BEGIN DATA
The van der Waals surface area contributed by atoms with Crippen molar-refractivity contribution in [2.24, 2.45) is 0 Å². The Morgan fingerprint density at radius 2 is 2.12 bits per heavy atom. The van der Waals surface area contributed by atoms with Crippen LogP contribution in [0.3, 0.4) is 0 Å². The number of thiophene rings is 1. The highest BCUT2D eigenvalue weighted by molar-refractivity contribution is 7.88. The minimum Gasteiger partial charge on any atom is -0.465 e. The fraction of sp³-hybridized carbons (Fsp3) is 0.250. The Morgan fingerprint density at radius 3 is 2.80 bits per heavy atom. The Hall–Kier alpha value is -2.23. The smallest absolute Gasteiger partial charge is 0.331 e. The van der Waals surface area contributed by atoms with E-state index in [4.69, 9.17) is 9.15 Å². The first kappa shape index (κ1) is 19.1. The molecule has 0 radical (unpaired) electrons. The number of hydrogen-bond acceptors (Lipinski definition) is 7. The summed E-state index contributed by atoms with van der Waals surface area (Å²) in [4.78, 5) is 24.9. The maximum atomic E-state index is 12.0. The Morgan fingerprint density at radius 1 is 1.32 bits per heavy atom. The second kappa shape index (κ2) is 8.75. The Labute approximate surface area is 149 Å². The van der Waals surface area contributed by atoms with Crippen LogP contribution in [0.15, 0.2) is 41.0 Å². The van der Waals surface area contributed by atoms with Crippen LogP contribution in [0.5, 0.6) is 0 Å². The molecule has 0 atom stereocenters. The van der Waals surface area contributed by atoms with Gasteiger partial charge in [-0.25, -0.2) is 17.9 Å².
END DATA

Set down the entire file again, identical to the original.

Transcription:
The van der Waals surface area contributed by atoms with Crippen molar-refractivity contribution in [2.24, 2.45) is 0 Å². The Morgan fingerprint density at radius 2 is 2.12 bits per heavy atom. The van der Waals surface area contributed by atoms with Crippen LogP contribution in [0.3, 0.4) is 0 Å². The number of thiophene rings is 1. The highest BCUT2D eigenvalue weighted by molar-refractivity contribution is 7.88. The minimum Gasteiger partial charge on any atom is -0.465 e. The fraction of sp³-hybridized carbons (Fsp3) is 0.250. The Morgan fingerprint density at radius 3 is 2.80 bits per heavy atom. The Hall–Kier alpha value is -2.23. The smallest absolute Gasteiger partial charge is 0.331 e. The van der Waals surface area contributed by atoms with E-state index in [4.69, 9.17) is 9.15 Å². The first kappa shape index (κ1) is 19.1. The molecule has 0 radical (unpaired) electrons. The number of hydrogen-bond acceptors (Lipinski definition) is 7. The summed E-state index contributed by atoms with van der Waals surface area (Å²) in [4.78, 5) is 24.9. The maximum atomic E-state index is 12.0. The Morgan fingerprint density at radius 1 is 1.32 bits per heavy atom. The second kappa shape index (κ2) is 8.75. The Labute approximate surface area is 149 Å². The van der Waals surface area contributed by atoms with Crippen LogP contribution in [0.15, 0.2) is 41.0 Å². The van der Waals surface area contributed by atoms with Crippen LogP contribution in [0.5, 0.6) is 0 Å². The molecule has 0 atom stereocenters. The van der Waals surface area contributed by atoms with Gasteiger partial charge in [-0.25, -0.2) is 17.9 Å².